One of my lesson horses has/had this problem and I've worked with him over 7 or 8 years to try to cure it. After I bought him, I found out that a previous "trainer" had habitually grabbed his right ear, twisted it all the way around and used it as a twitch to drag his head down for clipping. At first, even touching that ear would cause him to throw his head up to the ceiling and sometimes even rear.
Over the years, he got better and better with patient handling-sometimes I would spend a quiet 20 minutes at a time just handling his face and sneaking up to the ear. He did get much better over time but occasionally something will remind him and set him off. I suspect that horses that are abused never completely forget but with work you can get them to trust you most of the time. I just step away, get my little 1' stepstool out and start again. They sell these little fold aluminum stepstools and they work great for a horse that uses that high headed avoidance technique.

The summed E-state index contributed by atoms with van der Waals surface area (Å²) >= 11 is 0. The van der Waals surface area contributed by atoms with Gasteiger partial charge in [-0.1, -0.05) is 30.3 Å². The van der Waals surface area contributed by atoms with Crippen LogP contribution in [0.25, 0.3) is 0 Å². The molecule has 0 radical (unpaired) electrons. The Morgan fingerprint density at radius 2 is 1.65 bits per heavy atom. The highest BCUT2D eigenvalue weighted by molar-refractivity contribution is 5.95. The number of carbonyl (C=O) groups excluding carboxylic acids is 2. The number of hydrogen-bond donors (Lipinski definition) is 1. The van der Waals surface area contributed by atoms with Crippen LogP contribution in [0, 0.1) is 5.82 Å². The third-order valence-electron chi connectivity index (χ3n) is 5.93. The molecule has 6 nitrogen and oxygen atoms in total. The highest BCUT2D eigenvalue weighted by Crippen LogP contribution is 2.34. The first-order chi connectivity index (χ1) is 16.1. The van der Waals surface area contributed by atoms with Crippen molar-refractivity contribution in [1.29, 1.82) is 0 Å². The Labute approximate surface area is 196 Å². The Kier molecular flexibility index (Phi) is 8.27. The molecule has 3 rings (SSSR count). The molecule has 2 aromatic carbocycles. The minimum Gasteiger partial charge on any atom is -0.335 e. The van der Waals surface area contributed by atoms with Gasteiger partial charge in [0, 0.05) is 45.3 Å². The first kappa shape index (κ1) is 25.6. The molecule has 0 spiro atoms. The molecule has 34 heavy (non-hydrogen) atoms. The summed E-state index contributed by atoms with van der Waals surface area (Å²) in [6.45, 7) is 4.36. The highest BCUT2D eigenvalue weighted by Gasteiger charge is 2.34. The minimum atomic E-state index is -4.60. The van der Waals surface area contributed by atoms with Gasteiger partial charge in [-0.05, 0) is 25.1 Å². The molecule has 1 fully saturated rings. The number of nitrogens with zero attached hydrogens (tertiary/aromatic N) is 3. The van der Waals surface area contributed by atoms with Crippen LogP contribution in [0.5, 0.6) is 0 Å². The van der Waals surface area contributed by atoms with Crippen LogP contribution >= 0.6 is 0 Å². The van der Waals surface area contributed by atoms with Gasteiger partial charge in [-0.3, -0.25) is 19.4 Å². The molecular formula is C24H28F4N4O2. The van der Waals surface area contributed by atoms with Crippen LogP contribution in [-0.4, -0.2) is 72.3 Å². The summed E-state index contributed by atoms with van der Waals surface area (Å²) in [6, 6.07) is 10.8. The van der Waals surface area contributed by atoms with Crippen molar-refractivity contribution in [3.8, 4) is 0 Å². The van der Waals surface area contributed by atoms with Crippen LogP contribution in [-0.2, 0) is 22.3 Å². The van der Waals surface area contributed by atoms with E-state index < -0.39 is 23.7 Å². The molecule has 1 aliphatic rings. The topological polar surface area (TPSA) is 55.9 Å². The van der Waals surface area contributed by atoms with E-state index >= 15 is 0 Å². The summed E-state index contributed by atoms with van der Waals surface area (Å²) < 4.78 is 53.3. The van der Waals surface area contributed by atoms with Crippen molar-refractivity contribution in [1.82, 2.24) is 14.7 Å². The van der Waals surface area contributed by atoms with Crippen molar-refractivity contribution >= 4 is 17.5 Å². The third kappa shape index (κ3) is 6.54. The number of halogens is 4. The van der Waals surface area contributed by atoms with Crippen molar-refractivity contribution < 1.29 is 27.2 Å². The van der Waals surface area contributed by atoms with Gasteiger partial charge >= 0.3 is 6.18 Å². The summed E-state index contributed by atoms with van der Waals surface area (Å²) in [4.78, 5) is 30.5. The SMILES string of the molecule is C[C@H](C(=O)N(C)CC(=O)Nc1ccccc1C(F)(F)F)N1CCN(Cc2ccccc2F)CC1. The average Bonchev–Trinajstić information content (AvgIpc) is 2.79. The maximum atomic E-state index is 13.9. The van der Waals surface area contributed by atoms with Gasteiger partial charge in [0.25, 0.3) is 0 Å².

The way I bridle every horse is; face the same direction as the horse, tuck my shoulder up under the throat
, holding the crown (top) in my right hand
. My right arm stays lined up with the right side of the face so that I can control/push the off side of the his face or neck. The left hand controls the bit and lower part of the bridle.
Hold the bridle up slightly on the right and put the lower/bit area of it over the nose and under the jaw. Smooth, slow but very deliberate movements
. Bring the bit gently up to the mouth from under the jaw while moving the crown up slightly at the same time. Ask the horse to open his mouth (stick your finger in the side of the mouth and tickle a little if you have to) and slide the bit in while matching the movement up
with your right hand holding the crown. If the horse tries to move away from you, your right forearm can stop that movement
and if he puts his head up, just follow that movement up with both hands. Once you have the bit in his mouth you can do the ears one by one. With practice, you will be able to do this while still facing forward.
When you are first doing this, you will feel like a real klutz but with practice
you will find that you can bridle just about any horse, even the worst ones. And don't be afraid to have one of these little stepstools handy-horses love to take advantage of us short people!